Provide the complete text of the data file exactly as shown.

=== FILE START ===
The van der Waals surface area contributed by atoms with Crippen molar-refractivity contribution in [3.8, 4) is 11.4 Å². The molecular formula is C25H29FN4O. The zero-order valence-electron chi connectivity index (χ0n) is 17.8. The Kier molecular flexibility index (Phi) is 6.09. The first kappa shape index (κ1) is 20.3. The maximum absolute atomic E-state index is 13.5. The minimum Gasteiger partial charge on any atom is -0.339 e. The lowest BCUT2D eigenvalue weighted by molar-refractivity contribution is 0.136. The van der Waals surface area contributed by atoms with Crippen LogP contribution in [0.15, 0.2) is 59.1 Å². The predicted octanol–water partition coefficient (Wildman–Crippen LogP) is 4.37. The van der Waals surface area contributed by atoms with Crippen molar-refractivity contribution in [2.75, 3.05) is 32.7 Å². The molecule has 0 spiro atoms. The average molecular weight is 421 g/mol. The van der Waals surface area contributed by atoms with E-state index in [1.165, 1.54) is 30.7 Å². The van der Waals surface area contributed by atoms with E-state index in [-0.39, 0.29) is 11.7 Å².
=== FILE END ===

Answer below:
The van der Waals surface area contributed by atoms with Crippen molar-refractivity contribution in [3.8, 4) is 11.4 Å². The molecular formula is C25H29FN4O. The zero-order valence-electron chi connectivity index (χ0n) is 17.8. The Kier molecular flexibility index (Phi) is 6.09. The first kappa shape index (κ1) is 20.3. The maximum absolute atomic E-state index is 13.5. The minimum Gasteiger partial charge on any atom is -0.339 e. The lowest BCUT2D eigenvalue weighted by molar-refractivity contribution is 0.136. The van der Waals surface area contributed by atoms with Crippen LogP contribution in [0.15, 0.2) is 59.1 Å². The predicted octanol–water partition coefficient (Wildman–Crippen LogP) is 4.37. The van der Waals surface area contributed by atoms with Crippen molar-refractivity contribution in [2.75, 3.05) is 32.7 Å². The molecule has 0 spiro atoms. The average molecular weight is 421 g/mol. The van der Waals surface area contributed by atoms with E-state index in [1.165, 1.54) is 30.7 Å². The van der Waals surface area contributed by atoms with E-state index in [-0.39, 0.29) is 11.7 Å².